lower=$((mitopeak * 3 / 7))
mcs=$((mitopeak * 3 / 4))
mincov=$((mitopeak * 2 / 3))

tadpole.sh in=highpass_gc.fq.gz out=contigs78.fa prefilter=2 mincr=$lower maxcr=$upper mcs=$mcs mincov=$mincov k=78
tadpole.sh in=highpass_gc.fq.gz out=contigs100.fa prefilter=2 mincr=$lower maxcr=$upper mcs=$mcs mincov=$mincov k=100
tadpole.sh in=highpass_gc.fq.gz out=contigs120.fa prefilter=2 mincr=$lower maxcr=$upper mcs=$mcs mincov=$mincov k=120

bbduk.sh in=highpass.fq.gz ref=contigs100.fa outm=bbd005.fq.gz k=31 mm=f mkf=0.05

tadpole.sh in=bbd005.fq.gz out=contigs_bbd.fa prefilter=2 mincr=$((mitopeak * 3 / 8)) maxcr=$((upper * 2)) mcs=$mcs mincov=$mincov k=100 bm1=6

ln -s contigs_bbd.fa contigs.fa
This works well with error-corrected PacBio reads, which have a very unbiased coverage distribution. It was able to isolate and assemble the mitochondria in 4/4 fungi tested. I'm not sure how well it works on Illumina reads, though. Also, note that the default k=100 is designed for reads of at least 150bp.
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Old 11-06-2015, 11:10 AM   #36
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Quote:
Originally Posted by Brian Bushnell View Post
This works well with error-corrected PacBio reads, which have a very unbiased coverage distribution. It was able to isolate and assemble the mitochondria in 4/4 fungi tested. I'm not sure how well it works on Illumina reads, though. Also, note that the default k=100 is designed for reads of at least 150bp.
ok, noted. I will test on Illumina reads and report back later. Many thanks.
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Old 04-18-2016, 06:09 AM   #37
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Hi! Although this is a very helpful post, there is still so much unclarities about Tadpole.
As input, I have fasta file with ~11 mil reads, and I would like for Tadpole to take 50% random reads from this fasta file.
I see that there is reads=-1 input parameter, where -1 (default) stands for all reads, so I am curious what could stand for 50% etc? Cannot find any info on this parameter, so I would appreciate any help!
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Old 04-18-2016, 06:29 AM   #38
GenoMax
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Quote:
Originally Posted by JeanLove View Post
Hi! Although this is a very helpful post, there is still so much unclarities about Tadpole.
As input, I have fasta file with ~11 mil reads, and I would like for Tadpole to take 50% random reads from this fasta file.
I see that there is reads=-1 input parameter, where -1 (default) stands for all reads, so I am curious what could stand for 50% etc? Cannot find any info on this parameter, so I would appreciate any help!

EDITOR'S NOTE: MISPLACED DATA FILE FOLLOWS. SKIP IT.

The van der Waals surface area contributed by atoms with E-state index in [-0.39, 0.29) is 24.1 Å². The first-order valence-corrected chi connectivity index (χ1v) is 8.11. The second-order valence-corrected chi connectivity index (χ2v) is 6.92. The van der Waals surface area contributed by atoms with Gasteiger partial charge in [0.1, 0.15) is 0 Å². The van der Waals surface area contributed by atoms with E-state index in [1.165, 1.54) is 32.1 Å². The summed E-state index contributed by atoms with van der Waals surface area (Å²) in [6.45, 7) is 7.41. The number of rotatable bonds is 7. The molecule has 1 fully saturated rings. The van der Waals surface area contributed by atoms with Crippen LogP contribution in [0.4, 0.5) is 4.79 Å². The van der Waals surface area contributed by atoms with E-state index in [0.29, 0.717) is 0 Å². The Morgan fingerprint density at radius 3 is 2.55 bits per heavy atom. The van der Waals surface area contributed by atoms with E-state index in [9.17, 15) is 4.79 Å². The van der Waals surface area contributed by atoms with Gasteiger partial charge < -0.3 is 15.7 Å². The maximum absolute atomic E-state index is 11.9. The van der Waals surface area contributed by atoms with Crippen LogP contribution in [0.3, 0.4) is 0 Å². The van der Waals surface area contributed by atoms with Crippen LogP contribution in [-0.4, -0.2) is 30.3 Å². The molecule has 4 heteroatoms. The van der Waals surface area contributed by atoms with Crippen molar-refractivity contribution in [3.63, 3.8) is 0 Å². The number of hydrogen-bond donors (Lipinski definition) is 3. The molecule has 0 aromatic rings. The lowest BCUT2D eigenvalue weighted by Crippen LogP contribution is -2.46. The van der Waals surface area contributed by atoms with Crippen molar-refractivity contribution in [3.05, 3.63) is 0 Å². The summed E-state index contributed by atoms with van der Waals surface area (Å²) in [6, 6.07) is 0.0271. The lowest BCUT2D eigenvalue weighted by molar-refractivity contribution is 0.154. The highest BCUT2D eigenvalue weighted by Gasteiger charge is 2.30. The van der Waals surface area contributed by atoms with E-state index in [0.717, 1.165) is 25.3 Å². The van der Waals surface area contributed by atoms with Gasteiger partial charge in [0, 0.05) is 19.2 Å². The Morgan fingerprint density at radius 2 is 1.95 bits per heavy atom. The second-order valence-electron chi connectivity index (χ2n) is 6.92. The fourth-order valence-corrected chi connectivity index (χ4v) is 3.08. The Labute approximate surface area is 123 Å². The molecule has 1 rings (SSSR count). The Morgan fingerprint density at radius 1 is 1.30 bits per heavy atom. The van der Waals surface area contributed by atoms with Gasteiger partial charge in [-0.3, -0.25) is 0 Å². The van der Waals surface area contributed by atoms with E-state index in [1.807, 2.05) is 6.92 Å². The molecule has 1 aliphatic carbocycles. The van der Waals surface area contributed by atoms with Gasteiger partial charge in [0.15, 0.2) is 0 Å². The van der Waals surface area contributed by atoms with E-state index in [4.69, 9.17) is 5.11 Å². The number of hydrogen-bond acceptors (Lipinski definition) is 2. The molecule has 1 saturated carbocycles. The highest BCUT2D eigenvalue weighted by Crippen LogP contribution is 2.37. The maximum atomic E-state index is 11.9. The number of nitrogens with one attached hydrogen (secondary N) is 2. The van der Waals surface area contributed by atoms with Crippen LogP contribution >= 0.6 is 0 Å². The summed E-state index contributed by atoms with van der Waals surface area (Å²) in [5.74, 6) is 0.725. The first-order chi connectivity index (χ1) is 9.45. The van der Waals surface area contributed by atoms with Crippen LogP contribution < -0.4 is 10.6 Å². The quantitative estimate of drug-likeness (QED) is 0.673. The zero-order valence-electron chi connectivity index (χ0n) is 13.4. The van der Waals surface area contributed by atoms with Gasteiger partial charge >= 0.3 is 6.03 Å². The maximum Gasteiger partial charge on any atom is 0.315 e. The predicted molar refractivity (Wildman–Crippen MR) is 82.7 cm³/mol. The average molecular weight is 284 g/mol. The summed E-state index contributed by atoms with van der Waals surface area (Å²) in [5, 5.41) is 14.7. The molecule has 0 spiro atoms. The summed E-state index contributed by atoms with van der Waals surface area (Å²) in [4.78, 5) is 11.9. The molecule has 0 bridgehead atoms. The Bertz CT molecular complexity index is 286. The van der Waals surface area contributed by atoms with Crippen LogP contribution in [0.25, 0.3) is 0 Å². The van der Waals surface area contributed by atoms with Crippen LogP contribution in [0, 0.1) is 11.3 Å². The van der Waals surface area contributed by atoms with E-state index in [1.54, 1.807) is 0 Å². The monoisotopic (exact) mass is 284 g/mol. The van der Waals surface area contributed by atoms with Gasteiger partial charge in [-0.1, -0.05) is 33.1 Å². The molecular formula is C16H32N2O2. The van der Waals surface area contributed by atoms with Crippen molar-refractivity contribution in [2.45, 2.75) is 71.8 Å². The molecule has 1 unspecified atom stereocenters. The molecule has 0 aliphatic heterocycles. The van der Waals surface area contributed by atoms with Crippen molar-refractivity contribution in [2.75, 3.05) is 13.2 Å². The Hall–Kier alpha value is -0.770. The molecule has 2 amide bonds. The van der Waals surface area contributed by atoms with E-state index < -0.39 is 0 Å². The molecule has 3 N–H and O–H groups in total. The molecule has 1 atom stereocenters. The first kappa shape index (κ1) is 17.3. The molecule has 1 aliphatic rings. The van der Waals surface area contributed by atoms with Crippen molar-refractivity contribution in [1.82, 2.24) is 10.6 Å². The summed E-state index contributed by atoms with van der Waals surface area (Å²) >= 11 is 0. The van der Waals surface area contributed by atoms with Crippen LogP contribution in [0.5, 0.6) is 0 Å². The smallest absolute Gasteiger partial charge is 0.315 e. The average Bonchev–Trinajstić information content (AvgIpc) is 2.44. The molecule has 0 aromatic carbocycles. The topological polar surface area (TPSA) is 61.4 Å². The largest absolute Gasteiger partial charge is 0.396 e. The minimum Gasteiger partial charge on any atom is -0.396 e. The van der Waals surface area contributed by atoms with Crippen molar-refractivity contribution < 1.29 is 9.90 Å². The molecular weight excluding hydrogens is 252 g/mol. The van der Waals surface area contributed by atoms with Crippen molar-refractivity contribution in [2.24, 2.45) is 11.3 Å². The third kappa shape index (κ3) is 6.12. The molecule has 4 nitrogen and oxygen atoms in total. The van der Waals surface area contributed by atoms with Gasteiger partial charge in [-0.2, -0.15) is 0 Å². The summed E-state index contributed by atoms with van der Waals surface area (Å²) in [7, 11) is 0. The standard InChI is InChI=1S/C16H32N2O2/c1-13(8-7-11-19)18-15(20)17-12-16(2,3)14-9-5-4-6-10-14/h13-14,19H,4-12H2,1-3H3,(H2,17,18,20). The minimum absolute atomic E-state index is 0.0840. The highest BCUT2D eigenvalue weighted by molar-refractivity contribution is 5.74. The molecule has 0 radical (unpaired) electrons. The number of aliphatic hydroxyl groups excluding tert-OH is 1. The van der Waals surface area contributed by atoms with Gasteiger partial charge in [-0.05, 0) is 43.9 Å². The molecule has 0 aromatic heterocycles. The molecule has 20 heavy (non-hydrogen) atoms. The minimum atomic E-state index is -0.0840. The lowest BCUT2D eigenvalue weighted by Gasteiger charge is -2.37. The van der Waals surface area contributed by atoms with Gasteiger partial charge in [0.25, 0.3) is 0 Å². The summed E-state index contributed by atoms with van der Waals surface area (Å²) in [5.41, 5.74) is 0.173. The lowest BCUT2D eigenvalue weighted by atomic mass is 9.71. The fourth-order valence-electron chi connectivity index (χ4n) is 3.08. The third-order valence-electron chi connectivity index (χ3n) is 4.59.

Provide a number that you want to use e.g. reads=55000000. I don't know if that randomly subsamples though. It may be first 5.5M reads. @Brian will have to clarify.

If you want to independently subsample the reads you could also use reformat.sh or seqtk (sample) from Heng Li.
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Old 06-30-2016, 01:37 AM   #39
ycl6
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Hi, I am using tadpole from BBMap v36.11 and received some java error messages. The command I used is:

tadpole.sh -Xmx1000g in1=read1.corrected.fq.gz in2=read2.corrected.fq.gz out=contigs.fa.gz

Code:
java.io.EOFException: Unexpected end of ZLIB input stream
        at java.util.zip.InflaterInputStream.fill(InflaterInputStream.java:240)
        at java.util.zip.InflaterInputStream.read(InflaterInputStream.java:158)
        at java.util.zip.GZIPInputStream.read(GZIPInputStream.java:117)
        at fileIO.ByteFile1.fillBuffer(ByteFile1.java:217)
        at fileIO.ByteFile1.nextLine(ByteFile1.java:136)
        at fileIO.ByteFile2$BF1Thread.run(ByteFile2.java:264)
open=true

java.io.EOFException: Unexpected end of ZLIB input stream
        at java.util.zip.InflaterInputStream.fill(InflaterInputStream.java:240)
        at java.util.zip.InflaterInputStream.read(InflaterInputStream.java:158)
        at java.util.zip.GZIPInputStream.read(GZIPInputStream.java:117)
        at fileIO.ByteFile1.fillBuffer(ByteFile1.java:217)
        at fileIO.ByteFile1.nextLine(ByteFile1.java:136)
        at fileIO.ByteFile2$BF1Thread.run(ByteFile2.java:264)
open=true

Exception in thread "Thread-4" java.lang.AssertionError:
There appear to be different numbers of reads in the paired input files.
The pairing may have been corrupted by an upstream process.  It may be fixable by running repair.sh.
        at stream.ConcurrentGenericReadInputStream.pair(ConcurrentGenericReadInputStream.java:480)
        at stream.ConcurrentGenericReadInputStream.readLists(ConcurrentGenericReadInputStream.java:345)
        at stream.ConcurrentGenericReadInputStream.run(ConcurrentGenericReadInputStream.java:189)
        at java.lang.Thread.run(Thread.java:745)
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Old 06-30-2016, 03:06 AM   #40
gringer
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From the error messages, your input read files are corrupted:

Quote:
...Unexpected end of ZLIB input stream
...Unexpected end of ZLIB input stream
...The pairing may have been corrupted by an upstream process.
Do you have any other program that can read the files to check for errors? At the very least, a simple count of lines would be useful:

Code:
wc -l read1.corrected.fq.gz; wc -l read2.corrected.fq.gz
[numbers should be identical, and this should produce no errors]